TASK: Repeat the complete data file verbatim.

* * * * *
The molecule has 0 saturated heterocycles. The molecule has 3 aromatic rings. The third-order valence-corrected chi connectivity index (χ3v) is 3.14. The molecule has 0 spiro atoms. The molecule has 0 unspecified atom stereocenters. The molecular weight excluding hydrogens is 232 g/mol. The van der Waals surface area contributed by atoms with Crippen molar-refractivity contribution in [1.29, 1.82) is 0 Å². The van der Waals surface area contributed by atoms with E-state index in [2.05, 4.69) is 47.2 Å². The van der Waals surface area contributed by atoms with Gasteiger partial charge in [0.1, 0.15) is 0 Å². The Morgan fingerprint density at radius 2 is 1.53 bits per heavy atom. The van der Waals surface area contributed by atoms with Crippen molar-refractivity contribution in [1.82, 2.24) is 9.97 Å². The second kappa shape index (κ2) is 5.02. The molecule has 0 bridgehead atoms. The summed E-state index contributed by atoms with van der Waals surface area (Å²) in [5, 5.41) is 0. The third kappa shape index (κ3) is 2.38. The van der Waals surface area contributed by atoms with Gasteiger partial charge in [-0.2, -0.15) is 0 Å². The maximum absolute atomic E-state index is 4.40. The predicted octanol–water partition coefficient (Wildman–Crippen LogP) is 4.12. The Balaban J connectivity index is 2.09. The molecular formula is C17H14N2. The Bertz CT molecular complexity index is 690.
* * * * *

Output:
The molecule has 0 saturated heterocycles. The molecule has 3 aromatic rings. The third-order valence-corrected chi connectivity index (χ3v) is 3.14. The molecule has 0 spiro atoms. The molecule has 0 unspecified atom stereocenters. The molecular weight excluding hydrogens is 232 g/mol. The van der Waals surface area contributed by atoms with Crippen molar-refractivity contribution in [1.29, 1.82) is 0 Å². The van der Waals surface area contributed by atoms with E-state index in [2.05, 4.69) is 47.2 Å². The van der Waals surface area contributed by atoms with Gasteiger partial charge in [0.1, 0.15) is 0 Å². The Morgan fingerprint density at radius 2 is 1.53 bits per heavy atom. The van der Waals surface area contributed by atoms with Crippen molar-refractivity contribution in [1.82, 2.24) is 9.97 Å². The second kappa shape index (κ2) is 5.02. The molecule has 0 bridgehead atoms. The summed E-state index contributed by atoms with van der Waals surface area (Å²) in [5, 5.41) is 0. The third kappa shape index (κ3) is 2.38. The van der Waals surface area contributed by atoms with Gasteiger partial charge in [-0.2, -0.15) is 0 Å². The maximum absolute atomic E-state index is 4.40. The predicted octanol–water partition coefficient (Wildman–Crippen LogP) is 4.12. The Balaban J connectivity index is 2.09. The molecular formula is C17H14N2. The Bertz CT molecular complexity index is 690.